Conversely, Oprah Winfrey’s performance was beautiful. She brought depth, vitality and community wisdom to Deborah, Lacks’s daughter. Winfrey conveyed inter-racial tensions, that smart people are not always formally educated, and a spiritual connection with her deceased mother and sister.
By having the world’s most respected journalist amplify a Black woman whose cells propelled science into uncharted terrain, Winfrey reminded viewers and creators to dig deeper for stories. Further, unlike those who profited from the Lacks family without their blessing, Deborah actually wanted Oprah to portray her, since Oprah could not play Henrietta. (Watch around the 6:40 minute mark).
Thematically the film portrayed female friendship. Viewers spent substantial time with Deborah and Rebecca. So much emphasis was placed here that a legitimate concern arose: whether Skloot is centered, instead of Lacks in Lacks’ story.
Skloot showed curiosity and journalistic diligence. She was also an overly eager to record reporter. Her character was crafted toward likability in that she was not moneyed. Skloot did not seem to have much beyond the ordinary capital of whiteness. The reporter’s bill-juggling, document diving and late nights positioned her as a good white person, which contrasted with the others whose careers sketchily jumped off from HeLa cells.
I understand frustration with Deborah and Rebecca’s relationship, but also understand white viewers want to see white characters deploy their whiteness and work ethics to help people of color. To that end, the relationship seemed well intentioned albeit obligatory.
One of the more relatable race dynamics played out when Skloot was irritatingly casual with the Black family she grew to know and researched alongside. But that lack of formality is truthful. Rebecca often called Black people old enough to be her parents by their first names, even when they called her “Ms. Rebecca.” For all her friendship and persistence, she still reflected privilege.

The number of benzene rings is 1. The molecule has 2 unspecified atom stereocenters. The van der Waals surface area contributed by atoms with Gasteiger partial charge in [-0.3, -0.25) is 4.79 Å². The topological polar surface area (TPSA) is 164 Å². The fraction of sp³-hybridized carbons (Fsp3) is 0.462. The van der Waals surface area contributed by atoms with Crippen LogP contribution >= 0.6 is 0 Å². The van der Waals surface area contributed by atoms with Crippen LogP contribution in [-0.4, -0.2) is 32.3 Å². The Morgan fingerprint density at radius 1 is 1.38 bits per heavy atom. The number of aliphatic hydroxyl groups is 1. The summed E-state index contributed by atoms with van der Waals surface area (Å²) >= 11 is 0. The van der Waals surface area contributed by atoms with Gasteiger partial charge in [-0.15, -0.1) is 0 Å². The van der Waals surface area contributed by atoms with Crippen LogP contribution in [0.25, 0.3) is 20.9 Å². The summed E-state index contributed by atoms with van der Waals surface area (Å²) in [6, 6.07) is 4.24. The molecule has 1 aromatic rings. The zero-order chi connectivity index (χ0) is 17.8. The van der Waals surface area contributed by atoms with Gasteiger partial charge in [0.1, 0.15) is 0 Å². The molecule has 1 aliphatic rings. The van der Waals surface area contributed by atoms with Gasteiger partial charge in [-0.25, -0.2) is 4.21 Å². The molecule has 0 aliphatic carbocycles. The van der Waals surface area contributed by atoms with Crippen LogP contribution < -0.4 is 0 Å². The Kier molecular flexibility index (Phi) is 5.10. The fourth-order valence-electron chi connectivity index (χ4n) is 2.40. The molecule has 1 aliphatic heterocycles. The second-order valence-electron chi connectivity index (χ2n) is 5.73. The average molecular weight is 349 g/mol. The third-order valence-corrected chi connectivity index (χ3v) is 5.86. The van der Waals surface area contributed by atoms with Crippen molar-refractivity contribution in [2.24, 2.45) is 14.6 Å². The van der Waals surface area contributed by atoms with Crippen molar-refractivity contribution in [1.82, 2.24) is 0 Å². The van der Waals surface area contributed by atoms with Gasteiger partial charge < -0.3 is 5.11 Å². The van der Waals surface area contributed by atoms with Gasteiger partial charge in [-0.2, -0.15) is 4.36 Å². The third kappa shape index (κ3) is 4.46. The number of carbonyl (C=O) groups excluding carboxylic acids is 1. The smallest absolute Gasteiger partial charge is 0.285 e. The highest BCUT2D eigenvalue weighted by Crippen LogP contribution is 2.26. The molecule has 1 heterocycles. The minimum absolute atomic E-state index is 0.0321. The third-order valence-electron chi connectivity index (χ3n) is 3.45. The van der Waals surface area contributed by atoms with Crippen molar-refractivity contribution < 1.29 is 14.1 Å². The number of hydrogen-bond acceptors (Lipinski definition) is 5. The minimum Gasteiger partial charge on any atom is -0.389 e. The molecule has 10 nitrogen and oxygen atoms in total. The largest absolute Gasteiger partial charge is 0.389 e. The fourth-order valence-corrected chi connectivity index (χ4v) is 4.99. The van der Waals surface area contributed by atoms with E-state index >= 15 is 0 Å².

Renée Elise Goldsberry portrayed Henrietta Lacks as a stunning, family-oriented and vibrant woman. I loved that Henrietta practiced self-care through beauty routines and displayed southern hospitality to people in her home. Henrietta was shown to viewers through flashbacks as an everyday Black beauty who knew her body and her family and lived with grace.
In the end, this story was necessary. However, the presentation was not faultless. The relationship between Deborah and Rebecca could have been deeper. The remaining Lacks family members could have seemed less knee-jerk. While I would award the film generally three stars out of five, Winfrey and Goldsberry’s performances deserve five stars out of five.
Imani J. Jackson is a columnist and policy adviser with Dynamic Education Foundation. She earned a mass communication B.A., with a journalism focus and psychology minor, from Grambling State University and a J.D. from Florida A&M University College of Law. She has written for a variety of publications including the Black Youth Project, USA Today, Teen Vogue and Politic365.